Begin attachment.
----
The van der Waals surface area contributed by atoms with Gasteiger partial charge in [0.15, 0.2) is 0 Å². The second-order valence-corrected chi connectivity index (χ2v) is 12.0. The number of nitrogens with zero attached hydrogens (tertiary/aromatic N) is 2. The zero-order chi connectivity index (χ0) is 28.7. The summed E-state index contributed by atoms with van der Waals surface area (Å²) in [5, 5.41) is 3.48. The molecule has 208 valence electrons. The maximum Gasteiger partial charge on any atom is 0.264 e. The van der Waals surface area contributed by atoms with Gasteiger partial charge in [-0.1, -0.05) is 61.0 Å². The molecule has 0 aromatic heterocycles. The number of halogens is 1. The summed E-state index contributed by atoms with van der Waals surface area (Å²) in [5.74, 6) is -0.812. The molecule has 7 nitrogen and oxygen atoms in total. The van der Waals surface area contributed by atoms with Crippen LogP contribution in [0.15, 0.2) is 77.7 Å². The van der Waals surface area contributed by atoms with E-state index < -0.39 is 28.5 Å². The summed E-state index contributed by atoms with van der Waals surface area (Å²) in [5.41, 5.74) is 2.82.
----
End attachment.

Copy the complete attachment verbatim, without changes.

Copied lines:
The van der Waals surface area contributed by atoms with Gasteiger partial charge in [0.15, 0.2) is 0 Å². The second-order valence-corrected chi connectivity index (χ2v) is 12.0. The number of nitrogens with zero attached hydrogens (tertiary/aromatic N) is 2. The zero-order chi connectivity index (χ0) is 28.7. The summed E-state index contributed by atoms with van der Waals surface area (Å²) in [5, 5.41) is 3.48. The molecule has 208 valence electrons. The maximum Gasteiger partial charge on any atom is 0.264 e. The van der Waals surface area contributed by atoms with Gasteiger partial charge in [-0.1, -0.05) is 61.0 Å². The molecule has 0 aromatic heterocycles. The number of halogens is 1. The summed E-state index contributed by atoms with van der Waals surface area (Å²) in [5.74, 6) is -0.812. The molecule has 7 nitrogen and oxygen atoms in total. The van der Waals surface area contributed by atoms with Crippen LogP contribution in [0.15, 0.2) is 77.7 Å². The van der Waals surface area contributed by atoms with E-state index < -0.39 is 28.5 Å². The summed E-state index contributed by atoms with van der Waals surface area (Å²) in [5.41, 5.74) is 2.82.